Long-awaited regional integration will stagnate as under-pressure governments become more nationalistic and act more unilaterally. With governments maintaining an interventionist economic stance at home, the dream of an Association of Southeast Asian Nations (ASEAN) Economic Community based on borderless trade and investment will remain just that. As tensions between Southeast Asian governments rise, ASEAN will mostly succeed in maintaining peace and stability. At the same time, it will fail to come up with coherent regional responses to the main geo-political challenges, including intensifying US-China rivalry. Thus, ASEAN will continue to be indispensable but inadequate as an organisation.
Failure to develop a more unified ASEAN and to deliver on promises of high economic growth will push Southeast Asian nations closer to China. Unable or unwilling to jointly balance against China,, they will instead seek ever greater individual accommodations with Beijing. Their economic weaknesses will prompt them to rely increasingly on Chinese investment, which can be implemented more quickly and comes without the ceaseless demands for reform beloved by Western governments. These growing interdependencies with China will generate new frictions but, given Beijing’s growing dominance, Southeast Asian governments will push back sparingly and with due deference. There is a higher chance that South China Sea claimant states will cut China-friendly deals with Beijing than there is of them going to war with their mighty northern neighbour over their long-running territorial disputes.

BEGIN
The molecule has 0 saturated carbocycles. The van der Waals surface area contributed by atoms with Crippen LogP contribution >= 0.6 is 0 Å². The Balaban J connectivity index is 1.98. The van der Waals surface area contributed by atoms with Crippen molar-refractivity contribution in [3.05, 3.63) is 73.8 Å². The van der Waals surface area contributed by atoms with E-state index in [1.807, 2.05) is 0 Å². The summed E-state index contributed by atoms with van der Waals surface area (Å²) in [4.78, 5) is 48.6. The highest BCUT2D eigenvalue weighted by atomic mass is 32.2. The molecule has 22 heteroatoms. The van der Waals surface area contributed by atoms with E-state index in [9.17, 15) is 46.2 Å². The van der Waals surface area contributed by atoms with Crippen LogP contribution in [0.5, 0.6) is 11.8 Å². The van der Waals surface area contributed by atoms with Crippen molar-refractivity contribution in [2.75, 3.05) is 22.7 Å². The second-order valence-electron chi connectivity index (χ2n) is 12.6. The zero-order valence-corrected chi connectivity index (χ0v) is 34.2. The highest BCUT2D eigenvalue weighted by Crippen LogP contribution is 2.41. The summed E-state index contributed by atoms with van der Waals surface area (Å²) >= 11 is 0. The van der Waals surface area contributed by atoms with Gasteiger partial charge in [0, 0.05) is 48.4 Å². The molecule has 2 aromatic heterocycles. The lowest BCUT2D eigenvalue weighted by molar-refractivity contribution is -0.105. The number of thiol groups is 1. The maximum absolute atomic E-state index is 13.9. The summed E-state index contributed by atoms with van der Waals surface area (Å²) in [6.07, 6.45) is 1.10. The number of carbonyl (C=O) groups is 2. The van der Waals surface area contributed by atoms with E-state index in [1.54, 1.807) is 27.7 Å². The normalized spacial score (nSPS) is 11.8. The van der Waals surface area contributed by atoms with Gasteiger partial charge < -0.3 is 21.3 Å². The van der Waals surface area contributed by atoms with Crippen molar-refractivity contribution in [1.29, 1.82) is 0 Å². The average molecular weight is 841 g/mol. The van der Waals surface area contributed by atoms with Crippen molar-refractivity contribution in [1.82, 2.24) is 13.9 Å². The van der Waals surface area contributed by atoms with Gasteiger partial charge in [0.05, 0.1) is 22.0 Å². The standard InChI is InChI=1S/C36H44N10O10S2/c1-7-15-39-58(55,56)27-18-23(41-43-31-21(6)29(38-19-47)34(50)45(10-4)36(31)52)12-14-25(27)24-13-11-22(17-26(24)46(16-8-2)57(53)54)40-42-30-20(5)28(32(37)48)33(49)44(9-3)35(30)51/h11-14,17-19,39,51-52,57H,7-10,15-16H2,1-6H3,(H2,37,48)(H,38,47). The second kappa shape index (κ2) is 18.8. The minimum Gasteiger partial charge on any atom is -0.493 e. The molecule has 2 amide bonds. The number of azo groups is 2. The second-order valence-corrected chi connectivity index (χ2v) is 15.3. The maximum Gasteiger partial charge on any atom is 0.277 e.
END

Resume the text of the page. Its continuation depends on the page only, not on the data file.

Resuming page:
What would this mean for Australia?